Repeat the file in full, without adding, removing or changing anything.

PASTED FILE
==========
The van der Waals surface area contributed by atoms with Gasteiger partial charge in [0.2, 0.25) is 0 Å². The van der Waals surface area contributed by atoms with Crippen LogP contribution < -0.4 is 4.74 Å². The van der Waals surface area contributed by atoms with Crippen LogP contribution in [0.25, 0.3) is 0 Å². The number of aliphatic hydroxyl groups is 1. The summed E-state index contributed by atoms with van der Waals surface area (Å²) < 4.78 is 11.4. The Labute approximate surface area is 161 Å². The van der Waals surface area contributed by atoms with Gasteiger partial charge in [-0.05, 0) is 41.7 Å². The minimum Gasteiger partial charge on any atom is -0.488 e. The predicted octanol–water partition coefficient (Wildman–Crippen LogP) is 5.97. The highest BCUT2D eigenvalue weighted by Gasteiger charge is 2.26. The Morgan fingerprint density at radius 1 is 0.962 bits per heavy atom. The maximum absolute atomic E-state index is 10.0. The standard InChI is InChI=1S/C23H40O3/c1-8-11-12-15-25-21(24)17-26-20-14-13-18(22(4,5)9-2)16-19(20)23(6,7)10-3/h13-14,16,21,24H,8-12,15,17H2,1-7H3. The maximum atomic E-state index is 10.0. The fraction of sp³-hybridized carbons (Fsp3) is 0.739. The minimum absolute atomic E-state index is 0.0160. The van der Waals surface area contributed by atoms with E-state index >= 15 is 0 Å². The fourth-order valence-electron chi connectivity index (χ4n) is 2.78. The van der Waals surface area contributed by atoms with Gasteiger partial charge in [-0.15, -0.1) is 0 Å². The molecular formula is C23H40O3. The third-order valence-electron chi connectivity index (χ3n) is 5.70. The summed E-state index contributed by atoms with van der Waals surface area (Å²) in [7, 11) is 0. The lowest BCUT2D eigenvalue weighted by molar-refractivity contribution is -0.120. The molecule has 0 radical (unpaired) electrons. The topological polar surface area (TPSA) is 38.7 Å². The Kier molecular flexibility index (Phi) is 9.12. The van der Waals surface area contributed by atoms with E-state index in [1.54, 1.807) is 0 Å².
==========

The van der Waals surface area contributed by atoms with Gasteiger partial charge in [0.2, 0.25) is 0 Å². The van der Waals surface area contributed by atoms with Crippen LogP contribution < -0.4 is 4.74 Å². The van der Waals surface area contributed by atoms with Crippen LogP contribution in [0.25, 0.3) is 0 Å². The number of aliphatic hydroxyl groups is 1. The summed E-state index contributed by atoms with van der Waals surface area (Å²) < 4.78 is 11.4. The Labute approximate surface area is 161 Å². The van der Waals surface area contributed by atoms with Gasteiger partial charge in [-0.05, 0) is 41.7 Å². The minimum Gasteiger partial charge on any atom is -0.488 e. The predicted octanol–water partition coefficient (Wildman–Crippen LogP) is 5.97. The highest BCUT2D eigenvalue weighted by Gasteiger charge is 2.26. The Morgan fingerprint density at radius 1 is 0.962 bits per heavy atom. The maximum absolute atomic E-state index is 10.0. The standard InChI is InChI=1S/C23H40O3/c1-8-11-12-15-25-21(24)17-26-20-14-13-18(22(4,5)9-2)16-19(20)23(6,7)10-3/h13-14,16,21,24H,8-12,15,17H2,1-7H3. The maximum atomic E-state index is 10.0. The fraction of sp³-hybridized carbons (Fsp3) is 0.739. The minimum absolute atomic E-state index is 0.0160. The van der Waals surface area contributed by atoms with E-state index >= 15 is 0 Å². The fourth-order valence-electron chi connectivity index (χ4n) is 2.78. The van der Waals surface area contributed by atoms with Gasteiger partial charge in [-0.15, -0.1) is 0 Å². The molecular formula is C23H40O3. The third-order valence-electron chi connectivity index (χ3n) is 5.70. The summed E-state index contributed by atoms with van der Waals surface area (Å²) in [7, 11) is 0. The lowest BCUT2D eigenvalue weighted by molar-refractivity contribution is -0.120. The molecule has 0 radical (unpaired) electrons. The topological polar surface area (TPSA) is 38.7 Å². The Kier molecular flexibility index (Phi) is 9.12. The van der Waals surface area contributed by atoms with E-state index in [1.54, 1.807) is 0 Å².